In terms of Toon shading the important points of this example are that the illuminated portion of the flag has an abrupt change to shadow just like one would see in a cartoon. This was achieved using the Toon diffuse and specular Shaders in Blender.
I have also used a procedural texture to apply the wind motion to the flag by using it as a displacement map. This is where a texture will modify the mesh upon which it is placed only at the time of render. The advantage of this is that one can animate the texture and thus deform the underlying mesh over time. I have also used a simple Blend texture to limit that displacement near the pole making it look as though the flag is actually connected to it.
Having a mesh that will show the Toon effect at its best is almost as important as the Shaders that are used. Flat meshes like planes and cubes will not look as good as spheres and objects with curved surfaces. In the example the flags are planes but they have been subdivided many times to produce a smoothed mesh that’s ideal for displacing.
If you want to know more on mesh creation or editing read:-
Let’s examine the texture in detail.
If you are not already there select one of the flags and switch to the Material Button. By the way all three flags share the same flag material. This might not be apparent to you because although they have the same light blue line graphic each looks different because of the displacement which is not the same on each flag. I have used an interesting technique to achieve this that was only discovered while creating the tutorial. All will be revealed as you read further.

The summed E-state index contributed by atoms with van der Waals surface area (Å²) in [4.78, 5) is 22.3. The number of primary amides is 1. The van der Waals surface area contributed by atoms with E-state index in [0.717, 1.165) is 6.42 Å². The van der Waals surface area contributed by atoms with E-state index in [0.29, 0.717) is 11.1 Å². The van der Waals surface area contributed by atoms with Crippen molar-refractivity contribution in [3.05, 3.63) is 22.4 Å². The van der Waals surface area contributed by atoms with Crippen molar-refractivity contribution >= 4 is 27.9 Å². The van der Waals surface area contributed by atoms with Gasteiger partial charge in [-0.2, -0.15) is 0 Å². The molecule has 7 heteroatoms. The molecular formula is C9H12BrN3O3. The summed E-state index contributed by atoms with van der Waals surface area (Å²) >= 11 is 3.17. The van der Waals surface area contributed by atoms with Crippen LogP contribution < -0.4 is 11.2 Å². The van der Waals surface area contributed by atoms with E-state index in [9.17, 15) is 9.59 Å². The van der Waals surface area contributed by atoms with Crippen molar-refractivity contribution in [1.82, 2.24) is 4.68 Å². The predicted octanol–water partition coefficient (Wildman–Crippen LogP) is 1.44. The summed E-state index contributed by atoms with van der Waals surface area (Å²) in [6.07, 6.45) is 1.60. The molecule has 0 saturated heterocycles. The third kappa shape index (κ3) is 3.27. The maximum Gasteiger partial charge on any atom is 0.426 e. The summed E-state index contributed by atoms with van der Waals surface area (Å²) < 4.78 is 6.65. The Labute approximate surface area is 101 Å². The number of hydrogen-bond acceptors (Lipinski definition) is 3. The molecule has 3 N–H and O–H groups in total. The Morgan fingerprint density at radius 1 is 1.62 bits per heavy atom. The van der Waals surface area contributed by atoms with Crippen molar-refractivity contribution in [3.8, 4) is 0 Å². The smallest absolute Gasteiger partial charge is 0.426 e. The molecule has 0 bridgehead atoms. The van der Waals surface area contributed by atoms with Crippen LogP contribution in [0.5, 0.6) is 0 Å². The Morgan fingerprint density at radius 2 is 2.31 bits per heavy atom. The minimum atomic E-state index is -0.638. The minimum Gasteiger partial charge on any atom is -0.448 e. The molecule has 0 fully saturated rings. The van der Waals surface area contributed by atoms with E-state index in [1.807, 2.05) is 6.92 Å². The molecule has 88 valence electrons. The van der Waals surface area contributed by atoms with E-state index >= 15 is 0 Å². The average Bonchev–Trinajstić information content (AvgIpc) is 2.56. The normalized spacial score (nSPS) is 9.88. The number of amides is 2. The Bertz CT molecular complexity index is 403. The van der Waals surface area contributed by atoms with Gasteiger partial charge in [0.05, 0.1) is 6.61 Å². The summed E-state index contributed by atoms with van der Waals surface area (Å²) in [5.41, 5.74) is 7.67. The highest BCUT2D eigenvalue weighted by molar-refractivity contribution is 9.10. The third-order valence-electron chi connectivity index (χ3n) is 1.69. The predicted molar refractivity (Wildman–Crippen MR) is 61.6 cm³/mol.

These are all of the general settings for the flag material. You will probably notice that all of the settings for colors are at there default. This flag gets its color from the flag pattern which is given by the first texture slot.
Toon Shader Settings
Both the diffuse and specular shader use the Toon type which has very similar settings:-
- Ref is the amount of defuse reflected light from the material. Here it’s set to 0.80 which is the default.
- Size: is a setting that controls how far around the material the defuse light will travel before it changes into shadow.
- Smooth is the sharpness of the transition from diffuse to shadow 0 = sharp to 1.0 which is smooth.
- Spec is the amount of specular light
- Size controls the how far around the material a specular highlight will show
- Smooth specifies the sharpness from specular light to diffuse. 0=sharp to 1.0 which is smooth.
You might have to do a little fiddling with the size to obtain the cartoon look you are after. In my example I have set it so that the shape of transition between diffuse and specular light and shadow is very sharp and simple.
The Textures used
I have used 4 textures.
0 Blend-strips – which gives the blue stripes color to the flag.
This is a Lin blend color band texture which rather than gently blending between 2 colors has a number of markers close to each other that change from white to blue to produce sharp stripes. I could have used an ordinary image file of a flag pattern but I wanted to show how color band can be used beyond its gentle blending of color.